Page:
Blog Post

Boundless Bodies: "bio-art" in 2009—or the man with three ears

Tags: 
body, art, imagination

A new trend in the arts is to use human and animal organic tissues (mixed or grown together) instead of paint, clay or other traditional media as the primary material for art. The artificiality in art is literal, and yet subverted, the artificial becoming natural, being grown out of the natural world, and - more disturbingling - creating a new "natural" or at least living world.

See for yourself: artist Sterlac implanted a third ear in his forearm, with the hope to actually listen through this prosthesis made flesh. 

Surrealism started to literalize metaphors. Now art returns to Bruegel, and creates hybrids of flowers and humans, instead of just painting them. How do we call imagination when it is no longer the realm of images of the impossible, but it inhabits the real, embodied world?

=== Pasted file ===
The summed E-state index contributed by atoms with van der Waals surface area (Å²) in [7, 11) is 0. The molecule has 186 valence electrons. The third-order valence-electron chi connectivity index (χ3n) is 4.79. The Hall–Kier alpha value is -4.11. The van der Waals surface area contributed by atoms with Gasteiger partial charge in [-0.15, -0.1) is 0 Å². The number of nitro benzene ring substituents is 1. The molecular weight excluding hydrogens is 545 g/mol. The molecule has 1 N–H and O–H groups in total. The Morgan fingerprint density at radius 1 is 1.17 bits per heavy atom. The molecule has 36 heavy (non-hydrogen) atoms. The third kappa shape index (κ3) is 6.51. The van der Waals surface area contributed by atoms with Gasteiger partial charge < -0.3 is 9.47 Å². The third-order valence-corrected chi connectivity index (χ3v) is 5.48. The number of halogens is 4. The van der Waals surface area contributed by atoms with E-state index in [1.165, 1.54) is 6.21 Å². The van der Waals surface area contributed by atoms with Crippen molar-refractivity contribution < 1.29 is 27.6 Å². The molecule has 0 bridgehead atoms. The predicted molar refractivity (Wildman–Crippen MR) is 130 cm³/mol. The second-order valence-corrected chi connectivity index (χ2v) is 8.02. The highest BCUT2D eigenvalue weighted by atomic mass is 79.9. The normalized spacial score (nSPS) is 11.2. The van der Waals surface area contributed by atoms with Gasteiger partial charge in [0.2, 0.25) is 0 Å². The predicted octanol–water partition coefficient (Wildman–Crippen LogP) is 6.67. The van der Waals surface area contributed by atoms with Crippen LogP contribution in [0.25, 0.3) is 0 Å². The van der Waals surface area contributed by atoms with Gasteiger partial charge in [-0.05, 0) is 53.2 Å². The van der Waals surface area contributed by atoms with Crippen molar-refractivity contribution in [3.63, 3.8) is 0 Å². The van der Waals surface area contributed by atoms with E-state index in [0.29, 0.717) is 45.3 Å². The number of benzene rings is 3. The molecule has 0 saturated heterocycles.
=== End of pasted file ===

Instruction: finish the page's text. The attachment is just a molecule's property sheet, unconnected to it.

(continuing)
This is what happens when you read every single page of the French newspaper "Liberation": you come across "things" your mind cannot grasp.

 

Cecile Alduy's picture
« Je ne puis tenir registre de ma vie par mes actions: fortune les met trop bas; je le tiens par mes fantasies. » Montaigne, Essais, III, 9, 945 A prescient definition of blogging, no? Cécile Alduy, Ph.D., is Associate Professor of French Studies at Stanford University. A former student from the Ecole Normale Supérieure in Paris, she teaches French literature and film, with an emphasis on gender and ethnic studies.  Her research interests include Renaissance literature and culture, the history of the body, poetry, cognitive theory, and more generally how we make sense of the world.